So, Day 1 of GSummit promised to be an exciting one with Gabe Zichermann's Advanced Gamification Workshop on my schedule. After taking the online Udemy courses for levels 1 and 2, I was really curious to see what would the presence-is-required level 3 entail.

I must admit that anticipation was probably the main enemy of this experience. It was unfair of me to expect Gabe to provide a clearly defined framework and a set of techniques to create gamified solutions. It just wasn't going to happen.
Instead, what he did was talk about the process itself, stress the importance of it being an agile process and take us through a series of exercises that would help us along the several development stages.

As was to be expected (and should always be!), content was really focused on human-centric design, i.e. understanding the players and their journey, considering points earned and progression to mastery.

Really good content, event better delivery, but could maybe benefit from dissecting the template for a Gamification Architecture, instead of just stating it exists and should be analyzed.

Based on past experience, I could clearly recognize the Design Thinking methodology, something that is also present in other Gamification Design approaches. This is a good thing, because in companies where Design Thinking is already a common practice, evangelizing an approach that takes much from it is easier.

After this workshop I got a chance to talk to Gabe about my project and was pleased with his suggestions. All in all, this experience made me a better gamification designer, so results will exist.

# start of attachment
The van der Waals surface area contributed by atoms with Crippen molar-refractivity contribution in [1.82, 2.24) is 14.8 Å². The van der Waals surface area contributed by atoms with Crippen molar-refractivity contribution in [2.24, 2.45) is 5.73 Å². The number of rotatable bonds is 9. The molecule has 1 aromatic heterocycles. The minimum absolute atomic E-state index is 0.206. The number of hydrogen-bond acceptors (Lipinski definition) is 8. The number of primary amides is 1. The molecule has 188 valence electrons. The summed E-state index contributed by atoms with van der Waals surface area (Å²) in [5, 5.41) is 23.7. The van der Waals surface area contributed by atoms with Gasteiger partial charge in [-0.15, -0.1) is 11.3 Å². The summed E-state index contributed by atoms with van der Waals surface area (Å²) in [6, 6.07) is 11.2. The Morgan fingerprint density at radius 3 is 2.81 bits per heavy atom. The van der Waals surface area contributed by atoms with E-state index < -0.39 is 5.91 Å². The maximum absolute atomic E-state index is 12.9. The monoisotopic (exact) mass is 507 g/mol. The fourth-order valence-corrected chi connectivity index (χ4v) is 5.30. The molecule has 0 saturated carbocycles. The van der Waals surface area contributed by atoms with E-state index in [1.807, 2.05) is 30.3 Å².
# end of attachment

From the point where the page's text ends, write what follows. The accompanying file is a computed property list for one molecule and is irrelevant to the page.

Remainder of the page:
Overall, there was a lot of added value on the networking side of the conference  looks like everyone I meet is terribly interesting. And it was interesting to discover the faces behind the #pregame @livecube app players, all cool people.

Afterwards, I was really eager for the Scavenger Hunt, but jet lag got to me and I decided to rest up, gather my thoughts, email my online business card to people I met during breaks and on my team at the workshop and look at my schedule for tomorrow.

Other impressions, mainly on San Francisco itself:

  • gotta love the fact that there's a lot of bikes around, it's a really positive mindset;
  • so many friggin' homeless people everywhere you look... don't know if it has to do with the neighborhood, but there are really a lot of homeless people around;
  • I still can't wrap my head around the fact that most of the people I've met so far in San Francisco aren't even americans, which is good, but weird;
  • oh and the best oven baked vegan sauced chips ever are at 3Potato4!

I guess that's it about Day 1, cya tomorrow!